MV: What unites all the poems in May Day, your debut collection?
GM: I think it’s tension. How grief and beauty exist simultaneously, but don’t cancel each other out. They pull on each other, but neither is powerful enough to eliminate the other. It was a very difficult time for me, when I was writing those poems. For a long time, I was alone and disoriented in a hostile psychological forest; it’s not an exaggeration to say that I was literally in danger. But I found my way out, and I also found ways to enjoy certain moments, even when I was lost. I think the path that leads out is visible in the book. I hope so anyway. It’s why the book is May Day and not Mayday. Taken collectively, the poems in May Day understand that grief isn’t strong enough to destroy beauty.
MV: Many of your poems center on two main themes: the end of a relationship and your brother serving in the military. How do your relationships shape your poetry?
GM: I like to spend a lot of time alone, but my relationships are ultimately what give my life meaning. It’s why my book is dedicated to my sister, and to my friends. It’s for all my friends – all those people who helped me find my way during a bad time, people whose lives I got to take part in, and who taught me about unconditional love for the first time.
I take all of my roles seriously – as a teacher, a poet, etc., but I am especially serious about my role as a friend, and as a sister, and when I’m in a relationship, I take my role as a partner seriously too. Whatever we lift up in our daily lives is going to appear in our work – I’m sure that’s why we’re talking about this!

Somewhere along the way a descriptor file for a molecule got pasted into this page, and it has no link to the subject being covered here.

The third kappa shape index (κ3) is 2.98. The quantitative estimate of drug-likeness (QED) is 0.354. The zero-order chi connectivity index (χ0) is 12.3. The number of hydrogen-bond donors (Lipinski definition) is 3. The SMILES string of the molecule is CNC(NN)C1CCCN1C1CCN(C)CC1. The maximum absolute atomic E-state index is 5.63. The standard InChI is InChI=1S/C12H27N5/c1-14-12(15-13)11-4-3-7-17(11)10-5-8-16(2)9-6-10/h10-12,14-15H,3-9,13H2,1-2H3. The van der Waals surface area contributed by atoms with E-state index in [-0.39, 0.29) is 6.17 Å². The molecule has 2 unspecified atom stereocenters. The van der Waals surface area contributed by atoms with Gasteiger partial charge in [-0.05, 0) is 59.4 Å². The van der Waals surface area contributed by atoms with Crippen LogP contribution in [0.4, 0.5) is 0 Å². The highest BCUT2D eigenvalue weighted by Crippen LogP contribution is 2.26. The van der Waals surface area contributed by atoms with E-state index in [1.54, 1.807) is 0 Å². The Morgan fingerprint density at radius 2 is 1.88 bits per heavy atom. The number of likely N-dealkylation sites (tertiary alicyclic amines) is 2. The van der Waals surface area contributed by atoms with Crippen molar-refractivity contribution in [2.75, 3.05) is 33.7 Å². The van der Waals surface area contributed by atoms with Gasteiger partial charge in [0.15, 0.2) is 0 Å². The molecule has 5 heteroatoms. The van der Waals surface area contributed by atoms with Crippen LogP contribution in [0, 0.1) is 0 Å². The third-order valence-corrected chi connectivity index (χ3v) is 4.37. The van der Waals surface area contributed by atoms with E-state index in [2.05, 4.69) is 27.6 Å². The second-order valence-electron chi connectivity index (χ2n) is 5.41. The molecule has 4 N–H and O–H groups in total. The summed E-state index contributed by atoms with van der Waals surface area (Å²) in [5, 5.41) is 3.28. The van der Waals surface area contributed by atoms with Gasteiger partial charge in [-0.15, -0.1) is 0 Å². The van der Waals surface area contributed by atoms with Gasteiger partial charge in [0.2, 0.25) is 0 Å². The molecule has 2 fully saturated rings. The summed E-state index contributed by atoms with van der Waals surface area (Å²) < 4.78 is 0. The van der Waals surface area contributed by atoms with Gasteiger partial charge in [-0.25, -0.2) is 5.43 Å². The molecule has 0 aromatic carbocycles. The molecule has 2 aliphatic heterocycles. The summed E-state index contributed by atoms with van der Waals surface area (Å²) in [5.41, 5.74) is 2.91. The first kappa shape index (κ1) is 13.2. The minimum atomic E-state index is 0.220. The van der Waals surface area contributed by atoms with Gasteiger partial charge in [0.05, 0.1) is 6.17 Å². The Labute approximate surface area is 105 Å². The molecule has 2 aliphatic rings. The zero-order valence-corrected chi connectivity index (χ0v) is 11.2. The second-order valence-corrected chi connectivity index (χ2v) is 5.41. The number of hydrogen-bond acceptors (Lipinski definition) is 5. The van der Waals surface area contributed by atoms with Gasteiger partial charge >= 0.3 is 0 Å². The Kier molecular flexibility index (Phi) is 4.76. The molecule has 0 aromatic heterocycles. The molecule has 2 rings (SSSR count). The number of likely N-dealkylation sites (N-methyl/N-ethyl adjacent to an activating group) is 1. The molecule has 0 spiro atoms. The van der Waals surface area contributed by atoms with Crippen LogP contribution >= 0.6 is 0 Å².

MV: How do you decide which poems make it into a collection and how to organize them?
GM: This is one of the situations when I talk about how lucky I am to have such an amazing editor like Jeff Shotts. Because it’s easy for me to take a huge selection of poems and weed out the ones that can’t do their own heavy lifting, or the ones that are saying the same thing that another poem is already saying, and saying better. But ultimately, there is still culling to be done, and that’s when I struggle. At that point, I really value the opinion of my editor, and of a few close friends who know my work well.
Organizing is different. I look for poems that are talking to each other more directly, and then I think about how they might benefit from sitting together, or how they might be louder if they have to shout at each other across the span of the whole book. I also like to think about each section having its own arc (either emotionally, or thematically). Sometimes I’m at a loss, though, and when that happens, I go back to the people I trust. I step into that role for others too – I love working as an editor, and I value other people’s eyes on my work.
MV: What do you read in between writing projects?
GM: It’s interesting that you phrased the question this way, because I read a lot more when I’m not actively working on something. I tend to go in phases of heavy reading/almost no writing, and then heavy writing/almost no reading. In general it’s non-fiction that inspires me most – articles, essays, etc, on a variety of topics that have nothing to do with poetry, though craft books are always helpful when I don’t feel like reading or writing. I keep track of a lot of what I learn through writing in my reader’s notebook, so that when I’m ready to write, I have a record of it.